He was halfway there when the crows attacked.
“Eaaaach!” The terrible screech came out of nowhere. Shocked, he twisted toward it . . . just in time to see the razor beak snap shut and strike at his belly.
Wrong! Folding his wings, Sky snatched his stomach away, using his weight to speed his dive . . . into his second mistake. For another crow waited, its talons spread, plunging in to rip a feather from its root.
“Ahh!” he screamed in agony. In the open air, his old hawk enemies would never have caught him like this. A flip and he’d have been gone . . . or turned to kill! But he’d been distracted by his desperation, and now the black devils were straddling him, blocking any escape, their yellowed beaks wide and shrieking hatred.
He snatched a wing tip from grasping claws. But they were working as a team; avoiding one, he was driven into the other, its feet wide apart to snatch at him.
He got his own up only just in time. Claw met claw, like wrestlers joining fingers. Yet his opponent was bigger and its talons drove into flesh. Agonized, Sky tried to pull free . . . couldn’t. Locked, they fell, twirling round and round, over and down, like some crazed gyroscope. One moment Sky was on top, the city streets rushing up; the next, below—clouds above—the yellow beak opening again in a scream of triumph.
He’d seen crows do this with each other above the fields of Shropshire. A game, he’d thought, because he’d thought as a human. But now that he was a bird himself he knew it was no game. They’d been training for this.
They were going to kill him.
Down they spiraled . . . but not so fast now, his partner in the death dance slowing them, spreading its black wings against the air, holding him like one bully would hold a boy’s arms for another bully’s punch. It came, in the form of a beak’s jab; Sky-Hawk, twisting his head, just avoiding a pierced eye.
Despite the slowing, they were still falling fast enough onto one of Cambridge’s main drags. It was the morning rush hour, the street car-choked. As they spun and tumbled, Sky thought of yet another bird: chicken! This was a game of it; the one to let go first would lose . . . everything. Yet he knew the crow was not going to smash them both into a car roof. It was getting ready for something else.
So Sky had to be ready too. He may have been exhausted—after all, he’d just spent the whole night as another Fetch, the wolf. Yet he was still a raptor. His attackers may have been bigger . . . but he was nippier. And though they wanted his death, crows usually fed on the kills of others.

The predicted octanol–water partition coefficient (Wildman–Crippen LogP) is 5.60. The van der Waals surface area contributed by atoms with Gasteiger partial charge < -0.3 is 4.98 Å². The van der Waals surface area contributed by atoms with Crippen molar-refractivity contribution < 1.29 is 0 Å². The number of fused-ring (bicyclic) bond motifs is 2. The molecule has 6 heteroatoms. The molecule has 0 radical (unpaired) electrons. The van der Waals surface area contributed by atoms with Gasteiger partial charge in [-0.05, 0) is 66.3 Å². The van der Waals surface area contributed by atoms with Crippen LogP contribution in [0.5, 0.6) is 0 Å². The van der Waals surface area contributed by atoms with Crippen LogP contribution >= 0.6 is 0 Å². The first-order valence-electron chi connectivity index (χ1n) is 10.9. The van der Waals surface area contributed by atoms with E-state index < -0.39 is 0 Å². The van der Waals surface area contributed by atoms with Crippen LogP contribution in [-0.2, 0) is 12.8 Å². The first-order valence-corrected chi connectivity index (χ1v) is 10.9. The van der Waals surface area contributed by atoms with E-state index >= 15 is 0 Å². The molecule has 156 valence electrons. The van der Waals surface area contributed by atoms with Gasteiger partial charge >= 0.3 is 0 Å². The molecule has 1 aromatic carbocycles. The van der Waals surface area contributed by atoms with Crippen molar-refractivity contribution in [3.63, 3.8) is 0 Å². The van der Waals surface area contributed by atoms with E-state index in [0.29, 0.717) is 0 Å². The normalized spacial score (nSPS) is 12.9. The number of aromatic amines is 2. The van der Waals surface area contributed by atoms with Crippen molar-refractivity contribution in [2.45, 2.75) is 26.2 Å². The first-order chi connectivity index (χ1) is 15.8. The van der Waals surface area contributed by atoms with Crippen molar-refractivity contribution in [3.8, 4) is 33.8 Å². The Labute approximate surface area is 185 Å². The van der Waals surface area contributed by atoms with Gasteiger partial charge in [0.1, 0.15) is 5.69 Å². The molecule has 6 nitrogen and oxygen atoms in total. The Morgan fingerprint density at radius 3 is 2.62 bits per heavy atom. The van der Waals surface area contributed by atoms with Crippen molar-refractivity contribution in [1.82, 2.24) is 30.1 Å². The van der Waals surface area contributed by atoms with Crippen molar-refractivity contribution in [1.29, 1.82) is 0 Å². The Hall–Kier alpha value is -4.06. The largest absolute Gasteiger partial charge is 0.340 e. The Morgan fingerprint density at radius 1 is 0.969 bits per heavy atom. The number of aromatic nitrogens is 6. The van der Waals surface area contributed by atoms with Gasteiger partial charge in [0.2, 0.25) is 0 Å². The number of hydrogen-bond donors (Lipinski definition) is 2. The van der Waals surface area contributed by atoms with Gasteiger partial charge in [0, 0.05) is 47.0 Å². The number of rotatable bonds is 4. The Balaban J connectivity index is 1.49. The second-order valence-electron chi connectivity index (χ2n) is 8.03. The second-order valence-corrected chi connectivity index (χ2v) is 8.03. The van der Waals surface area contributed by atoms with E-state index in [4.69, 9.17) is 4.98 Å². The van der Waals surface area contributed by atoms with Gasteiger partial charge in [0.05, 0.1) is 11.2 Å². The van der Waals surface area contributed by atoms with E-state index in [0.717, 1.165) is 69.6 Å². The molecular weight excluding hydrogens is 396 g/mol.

But he was a hawk. . . . And a hawk did its own killing!
Down, down, rushing to the car roof that seemed to rush up . . . and it came, the moment he’d waited for, the slightest loosening in his enemy’s grip. Sky darted a look at the other bird. Its talons were uncurling to receive . . .
Wait . . . , thought Sky. The grip slackened. Now!
The crow tried to release him, fling him at its partner . . . and Sky-Hawk refused to go. For it was he who shot his claws forward now, he who spread his wings to make himself lighter, so his own weight could not be used against him in the spin. It was his sharpness that sank into flesh, his assailant’s turn to cry in agony. It jerked hard away, too strong and heavy to resist. But Sky had won his moment and now let himself be flung, flipping over as he went. The second crow had dropped to seize him. Sky went high and seized him instead.
His claws found throat-feather, neck beyond, gripped, held. Wings spread, he channeled the wind, flipped again, so he was above, thrusting down toward a parked car. At ten feet, Sky loosened his hold. At five, he hurled out his legs.
The crow smashed onto the steel roof. The car’s alarm blared, matching the screech of the other crow, who dived for him again. But Sky spun away, flicking the car’s mirror, eluding the talons that reached. Leveling, he shot down the street, wing tip missing a pedestrian’s nose by a feather’s breadth.
Behind him, within the rhythmic wail of the car alarm, Sky heard a clatter and a squawk, the other crow striking something. Perhaps the body of his dead companion, splayed on the car’s roof.
He’ll probably start eating it, Sky thought, as he rose up to the roofline. Crows are like that.
The thought of food made him instantly ravenous, and he nearly turned back. He’d killed the creature, after all! But then he remembered, with the memory of a hawk, that crows were carrion eaters and lived on rotting flesh. So they tasted . . . absolutely disgusting!
As he flew higher to scan the streets and find out where he was, Sky realized something else. It wasn’t the hawk, his animal Fetch, who needed food. It was Sky himself. Sky, whose body was probably being rushed into the ER right now.
Sky paused to hover, look down. There were any number of big buildings that could have been the hospital. He didn’t know Cambridge well enough. But wherever it was, as his Fetch fought the crows, his body would undoubtedly have been convulsing, panicking the paramedics. Their training wouldn’t have prepared them for the marks that would have suddenly appeared—a shadow wound on the shoulder where the hawk had lost a feather, a mark on the sole of the foot where a talon had sunk in.From the Hardcover edition.
Excerpted from Possession by Chris Humphreys. Copyright © 2008 by Chris Humphreys. Excerpted by permission of Knopf Books for Young Readers, a division of Random House, Inc. All rights reserved. No part of this excerpt may be reproduced or reprinted without permission in writing from the publisher.